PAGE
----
The Risk to Live
Words & Photos by Robin "Little Spoon" Standish
Help! His pleading scream silenced and awoke everything in me.
I had met him days earlier, drying out his gear beside the trail. He was a Middle Eastern man with dark, heavy almond-shaped eyes who told stories of his youth and how he fled his war-torn country under gunfire. He spoke fondly of scaling mountains such as Denali and traversing mountain ranges in the Himalayas but then took pause and expressed quiet uncertainty about his current undertaking. I gazed at his limp, soaked gear and ruined maps, the consequence of unsuccessfully using a slippery fallen tree to cross over violent, frothy rapids. I wondered what he was doing out here; what any of us were doing out here. It’s written as freedom, I suppose. To experience an exponentially greater sense of our aliveness, though at a cost I’m not sure any of us had been fully prepared to deal with. I gave him some extra dinners of mine having lost my appetite to over-exertion and the altitude, and he trailed behind our small convoy that had slowly grown as incidents similar to his would continue to happen.
Help! This time from farther away but still painfully terrified.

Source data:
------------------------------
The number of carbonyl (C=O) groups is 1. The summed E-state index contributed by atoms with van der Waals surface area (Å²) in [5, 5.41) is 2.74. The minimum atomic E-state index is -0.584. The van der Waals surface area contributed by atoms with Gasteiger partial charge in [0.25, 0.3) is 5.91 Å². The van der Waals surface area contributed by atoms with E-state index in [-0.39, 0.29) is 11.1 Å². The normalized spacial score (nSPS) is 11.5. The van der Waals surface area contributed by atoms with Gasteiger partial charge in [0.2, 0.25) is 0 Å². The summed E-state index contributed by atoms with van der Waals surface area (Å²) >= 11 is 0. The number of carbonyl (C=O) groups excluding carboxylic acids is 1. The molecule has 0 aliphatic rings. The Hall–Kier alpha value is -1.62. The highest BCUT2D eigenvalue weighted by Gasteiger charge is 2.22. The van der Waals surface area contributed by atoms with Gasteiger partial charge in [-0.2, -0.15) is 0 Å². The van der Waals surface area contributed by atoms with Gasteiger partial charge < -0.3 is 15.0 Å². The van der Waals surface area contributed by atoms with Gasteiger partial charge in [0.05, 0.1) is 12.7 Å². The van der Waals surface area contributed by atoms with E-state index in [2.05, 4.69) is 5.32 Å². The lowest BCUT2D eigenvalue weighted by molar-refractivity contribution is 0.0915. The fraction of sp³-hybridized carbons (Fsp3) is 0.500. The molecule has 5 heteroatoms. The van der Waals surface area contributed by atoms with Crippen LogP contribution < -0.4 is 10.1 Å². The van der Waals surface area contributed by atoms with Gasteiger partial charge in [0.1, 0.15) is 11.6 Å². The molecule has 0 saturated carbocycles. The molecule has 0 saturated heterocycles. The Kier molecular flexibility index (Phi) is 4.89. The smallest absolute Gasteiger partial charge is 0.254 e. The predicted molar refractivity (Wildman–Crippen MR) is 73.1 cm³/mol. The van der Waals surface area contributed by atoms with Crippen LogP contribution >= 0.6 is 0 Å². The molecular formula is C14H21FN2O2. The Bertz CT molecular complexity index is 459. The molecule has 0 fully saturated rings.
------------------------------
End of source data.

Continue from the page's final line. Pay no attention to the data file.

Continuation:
The shock of cold water had instantly paralyzed all but his vocal cords. From the opposite bank, my eyes followed him, scared to look, but scared to look away. His exhausted body and a pack absurdly too big for him were held afloat by his inflated air mattress. He was but a rag doll to the lapping tongue of a profoundly swollen creek.
Creek. That’s what our maps said it should be, but the heavy snowfall and the pregnant spring melt in the Sierras decided otherwise. The once-upon-a-time streams carved out wide beds and saturated the fields. Their depths far surpassed our heads and roared downstream like madwomen who had been locked away for years. Their steady, anguished howls could be heard for miles, reverberating against the valley walls. Somehow, these unsettling sounds became white noise that would sing me to sleep each night.
The first crossing, days earlier, inspired adventure and would forever be cataloged under “type-2 fun.” With it being early in the season, there weren’t many of us in the mountains, and our vulnerabilities had encouraged us to travel closely if for nothing else then to have witnesses. We peeled away our filthy layers and sealed them and our few precious items into the bear canister that was required for this section: sleep clothes, electronics, socks, a lighter, and paper maps for those of us that carried them just in case. All we could be was hopeful that we would have something dry to put on but welcomed the adversity of an alternative outcome. The second crossing we met with experience as we bypassed any deliberation and silently blew up our sleep pads. With our packs unbuckled at the waist, if only to feign a little extra security, we waded out into the frigid waters summoning every drop of adrenaline-laced strength. The third crossing was met with annoyance and exhaustion, kicking ourselves desperately across the water, feeling the undercurrent bite at our ankles and pull us into the eddies that funneled around like small tornados. The novelty of the experience had run dry.